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Systems Architecture

Systems Architecture. Monolithic Systems. Monolithic Systems. “no architecture”. reports. static data. imported data. dynamic data. Examples. Most programs you deal with day-to-day word processing spreadsheets powerpoint e-mail (?) inexpensive accounting packages

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Systems Architecture

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  1. Systems Architecture Monolithic Systems CSC407

  2. Monolithic Systems • “no architecture” reports static data imported data dynamic data CSC407

  3. Examples • Most programs you deal with day-to-day • word processing • spreadsheets • powerpoint • e-mail (?) • inexpensive accounting packages • development environments • compilers • most games • (not Combat Flight Simulator) • Large, corporate batch systems • payroll • reports • Descartes route planning CSC407

  4. Characteristics • Usually written in a single programming language. • Everything compiled and linked into a single (monolithic) application • as large as 1 MLOC C++ • as large as 100M loaded executable • as large as 2G virtual memory • May operate in both • batch mode • GUI mode • Data • load into memory • write all back on explicit save • No simultaneous data sharing • May have concurrency • multi-threading • multi-processing (but only one executable) CSC407

  5. source code executes within OS Process multi-threading Concurrency • multi-threading shared memory shared system resources single or multi-cpu 1 source code CSC407

  6. master fork fork slaves precise copies except for fork() return value program program program Concurrency • symmetric multi-processing 1 source code CSC407

  7. program 1 program 2 Concurrency • distributed processing many source codes CSC407

  8. Concurrency • Why multi-threading? • performance (when you have access to multiple CPUs) • A design philosophy for dealing with asynchronous events • interrupts • GUI events • communications events • Maintain liveness • can continue to interact with user despite time-consuming operations • e.g., SMIT “running man” • performance • pre-load, network initializations • multi-tasking (lets the user do many tasks at once) • e.g., downloads from the net • You WILL have to multi-thread your program • start early in the design process CSC407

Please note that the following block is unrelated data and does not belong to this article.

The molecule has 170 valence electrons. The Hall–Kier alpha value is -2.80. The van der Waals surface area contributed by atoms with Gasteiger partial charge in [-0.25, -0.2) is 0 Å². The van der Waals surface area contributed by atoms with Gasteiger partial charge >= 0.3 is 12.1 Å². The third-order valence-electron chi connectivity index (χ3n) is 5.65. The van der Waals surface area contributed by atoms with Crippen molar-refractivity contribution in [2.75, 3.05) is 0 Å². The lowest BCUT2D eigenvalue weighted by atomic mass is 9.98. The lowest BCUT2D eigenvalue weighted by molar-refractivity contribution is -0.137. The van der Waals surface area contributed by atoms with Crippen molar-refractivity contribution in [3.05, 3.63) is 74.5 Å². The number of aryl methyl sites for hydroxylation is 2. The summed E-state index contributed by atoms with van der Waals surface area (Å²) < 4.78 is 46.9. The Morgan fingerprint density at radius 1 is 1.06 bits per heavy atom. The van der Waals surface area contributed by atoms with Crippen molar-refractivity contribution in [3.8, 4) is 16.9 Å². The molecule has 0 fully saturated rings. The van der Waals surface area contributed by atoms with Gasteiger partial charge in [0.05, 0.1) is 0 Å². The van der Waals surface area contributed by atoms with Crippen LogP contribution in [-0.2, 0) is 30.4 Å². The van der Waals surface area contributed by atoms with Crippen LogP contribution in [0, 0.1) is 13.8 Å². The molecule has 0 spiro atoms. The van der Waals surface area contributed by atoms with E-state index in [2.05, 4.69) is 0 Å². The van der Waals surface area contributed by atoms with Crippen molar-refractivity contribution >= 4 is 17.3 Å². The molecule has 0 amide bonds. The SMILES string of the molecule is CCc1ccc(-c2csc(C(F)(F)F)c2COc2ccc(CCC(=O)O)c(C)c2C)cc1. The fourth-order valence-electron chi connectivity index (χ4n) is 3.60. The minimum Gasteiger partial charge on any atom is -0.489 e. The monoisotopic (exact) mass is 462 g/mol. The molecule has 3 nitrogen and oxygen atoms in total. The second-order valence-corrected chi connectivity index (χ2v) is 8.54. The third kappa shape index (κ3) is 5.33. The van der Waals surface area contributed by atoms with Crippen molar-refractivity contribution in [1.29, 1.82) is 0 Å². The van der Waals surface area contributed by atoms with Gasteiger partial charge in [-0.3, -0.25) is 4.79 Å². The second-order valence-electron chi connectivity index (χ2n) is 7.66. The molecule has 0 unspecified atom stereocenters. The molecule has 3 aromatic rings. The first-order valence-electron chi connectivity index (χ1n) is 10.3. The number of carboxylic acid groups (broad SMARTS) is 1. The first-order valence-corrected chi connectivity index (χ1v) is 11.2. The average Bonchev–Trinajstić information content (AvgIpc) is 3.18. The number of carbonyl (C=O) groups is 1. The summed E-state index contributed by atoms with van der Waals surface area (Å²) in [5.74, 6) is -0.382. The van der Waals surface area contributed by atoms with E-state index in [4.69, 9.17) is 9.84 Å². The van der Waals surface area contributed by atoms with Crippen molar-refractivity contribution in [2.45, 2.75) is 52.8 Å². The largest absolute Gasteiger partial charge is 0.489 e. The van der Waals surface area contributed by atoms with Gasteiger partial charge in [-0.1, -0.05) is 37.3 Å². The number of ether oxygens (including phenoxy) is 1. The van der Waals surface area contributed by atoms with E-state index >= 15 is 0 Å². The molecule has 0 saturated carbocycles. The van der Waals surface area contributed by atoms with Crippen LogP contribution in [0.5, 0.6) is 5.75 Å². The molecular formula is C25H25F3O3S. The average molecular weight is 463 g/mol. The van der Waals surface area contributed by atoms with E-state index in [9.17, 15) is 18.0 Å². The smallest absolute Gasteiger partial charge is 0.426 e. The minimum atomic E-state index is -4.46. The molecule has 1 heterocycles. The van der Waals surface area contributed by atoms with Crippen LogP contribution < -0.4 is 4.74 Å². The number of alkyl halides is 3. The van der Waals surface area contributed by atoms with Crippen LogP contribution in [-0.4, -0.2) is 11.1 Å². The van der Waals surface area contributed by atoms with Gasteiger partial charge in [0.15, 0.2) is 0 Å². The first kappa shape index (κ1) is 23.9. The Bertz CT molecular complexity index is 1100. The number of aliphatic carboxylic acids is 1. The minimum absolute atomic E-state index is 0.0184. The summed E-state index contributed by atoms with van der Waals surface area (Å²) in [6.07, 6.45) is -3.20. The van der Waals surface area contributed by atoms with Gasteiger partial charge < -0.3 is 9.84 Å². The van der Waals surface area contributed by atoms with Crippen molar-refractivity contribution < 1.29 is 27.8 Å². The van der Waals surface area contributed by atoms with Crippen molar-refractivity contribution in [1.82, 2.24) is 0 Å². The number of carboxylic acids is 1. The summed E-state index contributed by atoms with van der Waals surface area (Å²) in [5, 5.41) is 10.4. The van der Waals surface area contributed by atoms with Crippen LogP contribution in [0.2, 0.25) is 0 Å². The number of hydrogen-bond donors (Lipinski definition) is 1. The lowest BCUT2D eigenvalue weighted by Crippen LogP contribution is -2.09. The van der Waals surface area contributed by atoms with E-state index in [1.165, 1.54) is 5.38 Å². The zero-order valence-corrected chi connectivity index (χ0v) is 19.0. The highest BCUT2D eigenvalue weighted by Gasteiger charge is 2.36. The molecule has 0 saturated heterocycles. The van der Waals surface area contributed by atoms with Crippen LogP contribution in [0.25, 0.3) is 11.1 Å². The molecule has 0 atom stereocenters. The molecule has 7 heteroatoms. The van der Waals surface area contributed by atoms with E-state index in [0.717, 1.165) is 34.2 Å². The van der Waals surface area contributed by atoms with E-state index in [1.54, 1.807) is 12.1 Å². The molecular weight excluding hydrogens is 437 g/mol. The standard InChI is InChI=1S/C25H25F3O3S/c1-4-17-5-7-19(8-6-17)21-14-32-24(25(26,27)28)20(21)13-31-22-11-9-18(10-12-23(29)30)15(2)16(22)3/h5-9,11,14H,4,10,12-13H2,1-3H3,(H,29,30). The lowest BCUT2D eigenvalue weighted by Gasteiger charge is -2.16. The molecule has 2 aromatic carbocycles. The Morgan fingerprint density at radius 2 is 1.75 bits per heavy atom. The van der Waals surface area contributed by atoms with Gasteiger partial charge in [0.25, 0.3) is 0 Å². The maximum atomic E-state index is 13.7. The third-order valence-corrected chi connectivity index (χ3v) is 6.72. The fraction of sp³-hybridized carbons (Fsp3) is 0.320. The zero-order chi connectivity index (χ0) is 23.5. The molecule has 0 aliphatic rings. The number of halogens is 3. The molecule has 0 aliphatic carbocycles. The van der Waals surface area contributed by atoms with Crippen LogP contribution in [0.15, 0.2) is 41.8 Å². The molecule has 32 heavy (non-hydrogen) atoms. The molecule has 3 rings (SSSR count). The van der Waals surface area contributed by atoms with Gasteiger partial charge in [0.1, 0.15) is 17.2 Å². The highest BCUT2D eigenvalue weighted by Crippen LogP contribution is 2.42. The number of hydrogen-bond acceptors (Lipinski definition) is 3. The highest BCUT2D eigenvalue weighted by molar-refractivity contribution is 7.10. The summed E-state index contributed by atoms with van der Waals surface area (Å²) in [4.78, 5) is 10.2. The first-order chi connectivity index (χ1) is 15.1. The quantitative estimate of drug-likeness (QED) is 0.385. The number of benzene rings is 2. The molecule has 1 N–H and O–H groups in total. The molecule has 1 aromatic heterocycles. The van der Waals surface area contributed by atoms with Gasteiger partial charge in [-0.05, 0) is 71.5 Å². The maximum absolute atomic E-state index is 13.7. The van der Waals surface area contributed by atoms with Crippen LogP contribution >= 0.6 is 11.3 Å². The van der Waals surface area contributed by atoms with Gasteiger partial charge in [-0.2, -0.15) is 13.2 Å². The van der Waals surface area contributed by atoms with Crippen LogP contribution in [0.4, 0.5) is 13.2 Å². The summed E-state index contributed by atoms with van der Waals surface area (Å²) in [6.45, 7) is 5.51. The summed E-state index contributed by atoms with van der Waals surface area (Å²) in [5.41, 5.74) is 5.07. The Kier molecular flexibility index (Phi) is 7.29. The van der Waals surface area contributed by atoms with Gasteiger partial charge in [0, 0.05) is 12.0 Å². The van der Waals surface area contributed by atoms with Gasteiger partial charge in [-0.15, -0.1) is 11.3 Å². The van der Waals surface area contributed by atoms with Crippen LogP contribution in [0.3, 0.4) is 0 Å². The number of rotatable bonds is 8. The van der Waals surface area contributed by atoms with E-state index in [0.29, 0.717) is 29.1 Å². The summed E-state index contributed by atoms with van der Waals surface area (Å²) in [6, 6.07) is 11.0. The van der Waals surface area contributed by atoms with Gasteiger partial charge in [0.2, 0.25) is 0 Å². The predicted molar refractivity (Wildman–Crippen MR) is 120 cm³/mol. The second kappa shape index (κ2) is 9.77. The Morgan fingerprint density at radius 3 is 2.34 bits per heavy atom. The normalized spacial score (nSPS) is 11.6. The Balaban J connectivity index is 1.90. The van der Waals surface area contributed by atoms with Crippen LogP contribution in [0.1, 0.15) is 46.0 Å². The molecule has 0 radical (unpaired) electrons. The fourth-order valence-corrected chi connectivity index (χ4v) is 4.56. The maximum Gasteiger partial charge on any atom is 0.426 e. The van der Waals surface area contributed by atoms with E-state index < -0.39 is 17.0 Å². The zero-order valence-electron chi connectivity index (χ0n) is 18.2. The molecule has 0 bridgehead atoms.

9. Concurrency • Why symmetric multi-processing? • you need parallelism • performance • liveness • … • a program is not written to be multi-threaded • temporarily modifying shared data • fork cost is inexpensive relative to amount of work to be done by slaves • fork typically implemented with COW • Tricks: • special allocators to group modifiable shared data to contiguous memory • Using memory management hardware to switch volatile data based on “thread” CSC407

  10. Monolith Architecture • A monolithic system is therefore characterized by • 1 source code • 1 program generated • but… may contain concurrency CSC407

  11. Data • In a monolithic architecture • data is read into application memory • data is manipulated • reports may be output • data may be saved back to the same source or different • Multi-user access is not possible CSC407

  12. Multi-User Access • Can changes by one user be seen by another user? • not if each copy of the application reads the data into memory • only sequential access is possible shared data CSC407

  13. Multi-User Access • Allowing multiple users to access and update volatile data simultaneously is difficult. • Big extra cost • require relational database expertise • More on this later. CSC407